Monday, 21 April 2014

The Rainbow dilemma

I fished the Upper Chew on a beautiful spring day. Ladies Smock together with Wild Garlic decorated the banks and the stream glistened in the sunlight. The water was clear but flowing well exposing the clean gravel. For a while the pools seemed lifeless but as the warmth of the afternoon approached fish started to dimple and rise in the head of the deeper sections. In the space of about two hours I handed in at least a dozen young Rainbows up to about 8 inches. A rare but welcome sight were a couple of small Brownies. Although the Rainbows livened up the day with their spirited fight I couldn't help but think how this stream must have fared before its incarceration between two reservoirs - it would have been wild Brown Trout heaven without the pressure of cormorants and mink exploiting the local fisheries. After all the Rainbows are no more deserving of being on the stream than Signal Crayfish or Himalayan Balsam that have now become recognised pests in many of our waterways. The saving grace is that this small stretch of river is confined and I don't see parr cropping up regularly where rivers are not subject to the levels of Rainbow exposure this stream has. Perhaps therefore the Upper Chew can viewed as a local treasure which should be cherished as an oasis of North America/Asia within Somerset. My conscience eased now, I have to say I really enjoyed the fishing!

Later on I went in search of our native Brownie on the lower Chew. Unfortunately the previous days rain had coloured the water this far downstream which made fly fishing difficult. However I managed to tempt two nice fish to the surface with a klink on an otherwise quiet stretch of river. Always worth a speculative cast even when there are no fish rising. 

Sunday, 20 April 2014

2014 Easter in Cornwall, where else when the sun comes out...

What a week in Cornwall. Wall to wall sunshine with some nice 3-4 foot clean surf at times resulted in some quality time. Spent some great family days on Crantock where the banks produced some good waves semi sheltered from the light north winds.

Friday, 11 April 2014

2014 First Friday fish on the Chew

Fished my beloved Chew for first time this afternoon joining a few other fisherman on the bank. It didn't disappoint in the glorious spring sunshine. An early work finish with no pressing family commitments conspired to give me a few precious and rewarding hours on the river. Water clear but a reasonable flow with some lovely gravel bars emerging after the turbulent winter. Early fly life was abundant with numerous rising fish. Mid afternoon saw a wild Brownie taking the nymph this was followed by a nice out of season Grayling that was quickly and carefully returned.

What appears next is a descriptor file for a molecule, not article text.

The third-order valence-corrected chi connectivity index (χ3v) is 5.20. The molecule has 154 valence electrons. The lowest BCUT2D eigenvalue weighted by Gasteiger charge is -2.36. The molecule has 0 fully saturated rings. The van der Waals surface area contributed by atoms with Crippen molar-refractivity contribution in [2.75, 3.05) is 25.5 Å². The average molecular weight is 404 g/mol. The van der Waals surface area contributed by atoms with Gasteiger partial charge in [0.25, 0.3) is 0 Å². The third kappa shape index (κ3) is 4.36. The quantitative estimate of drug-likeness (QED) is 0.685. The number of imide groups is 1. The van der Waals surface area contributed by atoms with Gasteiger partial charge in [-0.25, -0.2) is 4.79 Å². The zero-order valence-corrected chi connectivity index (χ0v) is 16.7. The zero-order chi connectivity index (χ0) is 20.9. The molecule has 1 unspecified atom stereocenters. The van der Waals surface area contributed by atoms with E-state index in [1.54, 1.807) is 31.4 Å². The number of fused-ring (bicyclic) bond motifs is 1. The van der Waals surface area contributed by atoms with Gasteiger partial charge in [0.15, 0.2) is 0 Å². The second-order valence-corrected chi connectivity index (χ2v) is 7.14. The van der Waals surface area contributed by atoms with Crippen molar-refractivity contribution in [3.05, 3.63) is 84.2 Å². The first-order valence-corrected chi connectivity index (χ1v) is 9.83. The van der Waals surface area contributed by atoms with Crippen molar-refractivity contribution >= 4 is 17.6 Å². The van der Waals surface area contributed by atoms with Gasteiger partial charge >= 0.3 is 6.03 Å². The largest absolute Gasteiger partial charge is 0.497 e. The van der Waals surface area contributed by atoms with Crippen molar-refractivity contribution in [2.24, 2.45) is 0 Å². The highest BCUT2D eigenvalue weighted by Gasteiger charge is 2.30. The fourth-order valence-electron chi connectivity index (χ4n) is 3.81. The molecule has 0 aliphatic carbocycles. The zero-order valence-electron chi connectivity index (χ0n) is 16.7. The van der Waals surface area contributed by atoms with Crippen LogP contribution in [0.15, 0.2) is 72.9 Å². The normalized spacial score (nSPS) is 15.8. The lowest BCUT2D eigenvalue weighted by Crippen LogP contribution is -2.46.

As the afternoon progressed the Dace were evident rising to the dry regularly but rarely hooking on the Size 14. Loads of wild trout parr were taking the fly which was nice to see bearing in mind the number Rainbows that constantly appear on this stretch.

As the afternoon wore on a lovely big Brownie fell to the nymph which was followed by another good Grayling. Last pool I fished exclusively on the dry catching half a dozen mid sized trout that were clearing the water to take the fly. Its a good feeling looking looking upstream into the riffle: seeing and hearing silhouetted fish break surface while the evening birdsong tells you spring really is here. One downside was that my botched Aquasure wader repair has not done the trick. I am running out of options as to where the water ingress is coming from and feel the need to invest. 

Saturday, 5 April 2014

2014 Trout Season opener in the West Country

First trip out closer to home Red and I fished the Midford Brook and Wellow.  Red was first in to the fish on an Olive Klink. A dry fly enthusiast in all but the most difficult of conditions Red connected with a number of good sized wild brownies further upstream of me. I hooked with a good fish on the nymph but its silvery flanks led me to believe it was not a trout and it shook the hook in the fast current before I could net it. In the run Red had gained success I immediately netted a nice brownie which hammered the dry. What a great start. Shortly afterwards a real surprise a nice Grayling which came to the Klink again - I had no idea they were in this stream. 

After a few hours we moved up to the Wellow which I have to say looked pristine with a good clear flow and plenty of rising fish not to mention a number of small upwinged flies coming off. Stealthy fishing netted me a fair few beautiful brownies both to the dry on the shallower runs and to the nymph sunk deep into the pools. I love the meandering nature of this little brook as you turn a corner and see a dimpling in the corner of a pool. It taxes the mind of where to place that fly to seamlessly cover the fish and the all important first cast has to count.   The weather remained fairly dry if overcast for the day - its just a shame my Greys GRXi waders one season on couldn't give me the same comfort!